Are Your Prescription Medications Causing Dry Mouth?
Dry mouth, also known as xerostomia, affects an estimated 22 percent of the population and becomes more common with age. Autoimmune diseases, smoking, nerve damage, and other conditions or habits can cause dry mouth, but the most common cause is medication side effects.
Why Do Medications Cause Dry Mouth?
Since medications are the leading cause, it may sound simple to help relieve most cases of dry mouth. But because more than 400 over-the-counter or prescription medicines have this potential side effect, it can be hard to narrow down the culprit. It’s helpful first to understand why so many prescription medications list xerostomia as a side effect.
In many cases, medications with strong correlations to dry mouth act on the central nervous system or at the neuroglandular junction, the place where a neuron synapses with a gland. Medications can cause dry mouth in different ways. For example, they can suppress the production of acetylcholine (ACh), a neurotransmitter that stimulates the production of saliva, by the central nervous system. When medication causes the central nervous system to suppress ACh production, the parasympathetic nervous system doesn’t get the message that it needs to stimulate the muscarinic receptors, which stimulate the salivary glands to produce saliva. Therefore, those receptors don’t trigger the secretion of saliva — and you feel like you have a mouth full of cotton.
Which Medications Cause Dry Mouth?
Several classes of medications, including those used to treat depression and anxiety; pain relievers, muscle relaxants, sedatives, antihistamines and decongestants; and medications for obesity, acne, epilepsy, hypertension, diarrhea, nausea, psychotic disorders, urinary incontinence, asthma, and Parkinson’s disease, are likely to list dry mouth as a common side effect. Certain medical treatments, such as chemotherapy, can cause damage to the salivary glands and dry mouth, too.
If you experience prolonged dry mouth and don’t know the cause, your medicine cabinet is an excellent place to look. Even if the medications you take aren’t on the list above, check the side effects listed by the drug maker or ask your doctor if xerostomia is a potential issue. Dry mouth is a common side effect that spans a wide array of medication types. Medicines may be even more likely to be the culprit if you take multiple medications each day.
Tips to Combat Dry Mouth Caused by Medication
Xerostomia can feel unpleasant, and discomfort isn’t the only problem. Dry mouth elevates your risk of gum disease, tooth decay, and certain mouth infections, so it’s important to address the cause and symptoms. Start with the following steps.
Talk to your doctor
Ask about your dry mouth symptoms. If you’re on any medications — whether they’re over the counter or prescription — mention them, and ask whether it’s possible to lower the dose or switch to a medicine less likely to cause dry mouth. Your doctor may have insight into other factors that could be causing dry mouth. For example, nasal congestion can cause you to breathe through your mouth, which can dry out your oral cavity.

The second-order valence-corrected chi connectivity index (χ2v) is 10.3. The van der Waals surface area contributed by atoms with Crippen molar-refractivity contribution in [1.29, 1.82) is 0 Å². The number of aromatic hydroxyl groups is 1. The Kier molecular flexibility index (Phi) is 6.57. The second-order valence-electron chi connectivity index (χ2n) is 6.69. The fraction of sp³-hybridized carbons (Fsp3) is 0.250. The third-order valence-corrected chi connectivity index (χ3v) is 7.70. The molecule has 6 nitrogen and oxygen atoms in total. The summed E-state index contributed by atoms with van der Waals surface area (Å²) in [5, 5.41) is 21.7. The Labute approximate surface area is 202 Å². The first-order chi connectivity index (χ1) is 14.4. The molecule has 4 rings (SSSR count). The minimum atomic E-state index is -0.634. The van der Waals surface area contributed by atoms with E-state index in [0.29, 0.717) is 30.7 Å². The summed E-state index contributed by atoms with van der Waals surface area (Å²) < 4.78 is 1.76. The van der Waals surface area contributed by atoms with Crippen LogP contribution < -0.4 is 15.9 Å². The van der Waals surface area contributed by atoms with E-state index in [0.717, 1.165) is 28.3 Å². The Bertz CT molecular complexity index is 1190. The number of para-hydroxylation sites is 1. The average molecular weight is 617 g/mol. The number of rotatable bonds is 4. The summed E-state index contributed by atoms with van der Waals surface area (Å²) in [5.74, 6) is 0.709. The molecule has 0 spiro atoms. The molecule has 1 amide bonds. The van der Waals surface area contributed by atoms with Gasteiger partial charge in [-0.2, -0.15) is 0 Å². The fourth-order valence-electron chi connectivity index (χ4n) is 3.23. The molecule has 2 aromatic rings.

Ask about saliva stimulants
Sugar-free gum can help stimulate saliva production. Plus, you may be able to take a medication designed to help you produce more saliva. Discuss the options with your doctor or dentist.
Drink plenty of water to keep your mouth moist. But don’t chug a jug of H20 right before bed, or you may wake up to use the restroom all night long. Instead, sip water throughout the day. Keep in mind that if you’re an athlete or if you increase your exercise, you may need more water than others to stay hydrated.
While sipping on water is a great way to stay hydrated, drinking too many beverages with caffeine or alcohol may lead to dry mouth. Enjoying these beverages in moderation may be fine. But if you struggle with dry mouth, cut down your consumption or eliminate them to see if your symptoms improve.
Run a humidifier in your room at night
Adding moisture to the air may keep your mouth from drying out while you sleep.
Address underlying lifestyle causes
If you chew tobacco or smoke, it may be time to quit, as they’re known contributors to dry mouth. Breathing through your mouth rather through your nose can also be a problem, so try to break this habit. However, keep in mind that if you breathe through your mouth due to nasal congestion, you may not want to reach for a decongestant for relief. Decongestants can also cause dry mouth.
Try a mouthwash or rinse
A rinse designed for dry mouth can soothe and lubricate the mouth. But avoid rinses that contain alcohol, which can increase dry mouth symptoms.
Dry mouth can be unpleasant. And, if ignored and paired with a less-than-diligent oral hygiene routine, it can lead to other more serious issues. If you think your dry mouth may be caused by medications, talk to your doctor and follow the above tips to find the relief you need.